In 1990, after heavy rain and lightning in the Venda area, and while Benedict was away, a traditional healer was brought in to find out who was the witch that was responsible. On his return, Benedict refused to pay a share of the healer's fee and insisted that lightning happened because of natural causes. For his stand against the occult, Benedict was ambushed on the road a couple of weeks later by a mob who stoned and beat him to death. Before his death, he said "God into your hands receive my spirit."

Just the other day, Benedict was officially recognised as a martyr, so the way is open for his beatification.

Pray to him for all those involved in the occult, for young people tempted to dabble, for those who sell occult items or promote occult events. When you pass a shop selling crystals, tarot cards, withcraft accessories and suchlike, quietly pray the prayer to St Michael and the prayer to your Guardian Angel. If you don't know those prayers, it would be a very good idea to learn them. In the meantime, say three Hail Marys.
Prayer to St Michael
Holy Michael Archangel, defend us in the day of battle, be our safeguard against the wickedness and snares of the devil. May God rebuke him we humbly pray, and do thou, O prince of the heavenly host, by the power of God, thrust into hell Satan and all the wicked spirits, who wander through the world for the ruin of souls. Amen.

Prayer to your Guardian Angel
O Angel of God, my guardian dear,
to whom God's love commits me here,
ever this day, be at my side
to light and guard, to rule and guide. Amen.
Lovers of Latin may like to know that the Guardian Angel prayer is translated from a Latin prayer that rhymes. Not classical of course, but easy to remember:
Angele Dei
qui custos es mei,
me tibi commissum pietate superna;
illumina, custodi, rege, et guberna. Amen.

Monday, 26 January 2015

Pegwell Bay, Vespers and the new Schola Augustini


The number of fast trains from St Pancras to Margate was doubled shortly after Christmas to two each hour, each taking only an hour and a half. This will help to increase the number of visitors as well as those who realise that it is possible to commute to London and work on the train.

Quite a few priests find their way down here on days off, and the attraction of the Shrine of St Augustine at Ramsgate brings many lay Catholics. Of course the senior Catholic parish here at Margate needs to be better known as well ;-)

Last weekend was one of those on which many things and people came together. The new Schola Sancti Augustini, directed by Tom Neal is formed of local volunteers who wish to learn and sing Gregorian Chant. They plan to sing Vespers once a month at the Shrine of St Augustine and yesterday was the first occasion. Above you can see Fr Holden, the Rector of the Shrine, incensing the altar during the Magnificat. The Church, if you don't already know, was AW Pugin's own "ideal Church" and is being restored in pristinam formam with help from the Friends of St Augustine and a grant from English Heritage for this gem of Christian art and architecture.

Vespers was followed by Benediction of the Blessed Sacrament.


After the morning Masses at the (also extremely beautiful and historically significant and architecturally spendid) Church of St Austin and Gregory in Margate, there was time for a little trip to a part of Thanet I had not yet visited: Cliffsend overlooking Pegwell Bay. The Belle Vue Tavern dates back to 1720 and has a glorious view over the Bay. Yesterday I'm afraid the photos captured a leaden grey sky, and coats and scarves were needed for venturing onto the terrace. But it is easy to imagine how delightful it would be on a warm and sunny day. The incumbents Tony and Shirley Pearson are welcoming and friendly, the food is excellent, and real beer is on tap.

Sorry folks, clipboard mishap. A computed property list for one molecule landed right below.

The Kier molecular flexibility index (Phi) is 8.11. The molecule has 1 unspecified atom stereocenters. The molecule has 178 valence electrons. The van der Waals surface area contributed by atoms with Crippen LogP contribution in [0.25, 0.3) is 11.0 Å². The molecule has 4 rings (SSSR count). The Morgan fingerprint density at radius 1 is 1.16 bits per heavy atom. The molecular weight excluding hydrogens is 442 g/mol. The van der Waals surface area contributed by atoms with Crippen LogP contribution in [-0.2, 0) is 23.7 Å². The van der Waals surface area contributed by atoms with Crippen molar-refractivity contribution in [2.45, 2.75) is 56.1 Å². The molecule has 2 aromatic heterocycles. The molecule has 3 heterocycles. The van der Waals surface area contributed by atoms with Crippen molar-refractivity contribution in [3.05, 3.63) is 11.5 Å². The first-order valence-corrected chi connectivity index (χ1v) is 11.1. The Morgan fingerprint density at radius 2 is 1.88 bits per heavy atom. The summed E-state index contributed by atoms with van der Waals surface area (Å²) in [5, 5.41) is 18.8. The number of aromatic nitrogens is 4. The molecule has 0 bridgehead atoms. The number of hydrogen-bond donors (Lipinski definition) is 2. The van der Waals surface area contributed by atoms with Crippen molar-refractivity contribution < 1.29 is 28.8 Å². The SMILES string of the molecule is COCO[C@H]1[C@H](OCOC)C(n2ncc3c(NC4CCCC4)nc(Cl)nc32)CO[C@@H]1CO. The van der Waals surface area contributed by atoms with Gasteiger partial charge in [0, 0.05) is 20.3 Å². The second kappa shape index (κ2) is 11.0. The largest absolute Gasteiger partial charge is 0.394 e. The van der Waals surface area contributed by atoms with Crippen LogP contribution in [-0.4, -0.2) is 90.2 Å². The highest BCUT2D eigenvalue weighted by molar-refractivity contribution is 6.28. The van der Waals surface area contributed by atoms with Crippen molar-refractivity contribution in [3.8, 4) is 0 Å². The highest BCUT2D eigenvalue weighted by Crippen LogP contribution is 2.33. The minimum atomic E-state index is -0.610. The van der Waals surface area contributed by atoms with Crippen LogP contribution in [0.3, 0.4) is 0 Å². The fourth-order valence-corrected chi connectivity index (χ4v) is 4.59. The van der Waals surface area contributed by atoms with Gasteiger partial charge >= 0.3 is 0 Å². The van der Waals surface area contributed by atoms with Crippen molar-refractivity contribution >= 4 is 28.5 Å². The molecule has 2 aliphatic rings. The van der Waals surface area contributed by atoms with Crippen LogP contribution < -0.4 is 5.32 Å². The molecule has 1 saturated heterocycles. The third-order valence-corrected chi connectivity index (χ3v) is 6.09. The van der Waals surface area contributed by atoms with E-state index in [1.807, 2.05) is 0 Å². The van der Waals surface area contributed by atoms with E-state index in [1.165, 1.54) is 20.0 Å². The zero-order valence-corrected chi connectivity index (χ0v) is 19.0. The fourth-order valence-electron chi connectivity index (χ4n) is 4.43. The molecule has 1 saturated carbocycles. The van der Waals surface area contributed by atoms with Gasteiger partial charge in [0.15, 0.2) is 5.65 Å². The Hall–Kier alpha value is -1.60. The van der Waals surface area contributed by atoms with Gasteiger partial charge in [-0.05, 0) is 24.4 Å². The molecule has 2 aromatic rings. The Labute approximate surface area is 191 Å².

The wonderful sacrament of anointing the sick

Extreme Unction Rogier Van der WeydenHospital chaplaincy was a part of the first five years of my priestly ministry 30 years ago. I must admit honestly that I was not looking forward to being on hospital call-out again after such a long time. A good priest friend (younger than me) brought me up sharply by saying simply "Well you get people into heaven." I should have re-read the section of my own sacramental theology notes where I observe that the doctrine of Trent was forgotten because of Jansenist rigour.

I rely heavily on the manual of Fr Felix Cappello De Sacramentis published in 1945. He develops an interesting line of thought on the end or purpose of the sacrament of extreme unction and refers to the Council of Trent’s introduction to the sacrament where it teaches that
By the sacrament of extreme unction, he [viz. our most merciful Redeemer] strengthens the end of life with a most firm defence. (Session 14 "Doctrina de sacramento extremae unctionis" c.1 - Denzinger 1694/907)

Cappello proposes that the primary end or purpose of the sacrament is to prepare the soul for entry into glory. In support of this, he cites the ancient Ordines which implored the mercy of God so that by the help of this sacrament, the sick should enter into heavenly blessedness immediately upon their departure from this life.

He also refers to a consensus of the scholastics on the subject, quoting Albert, Bonaventure, Scotus, Durandus and others. He gives various passages from St Thomas including the passage that we quoted before regarding the defects that remain to be healed after the forgiveness of sin.

Cappello notes that this understanding of the sacrament was neglected or covered over by silence after the Council of Trent. He suggests two reasons for this. First, there was a considerable controversy against the protestants who denied purgatory. Therefore many theologians were disposed to say that only very few people reached eternal glory without suffering purgatory. Secondly, he lays the blame at the door of Jansenist rigour: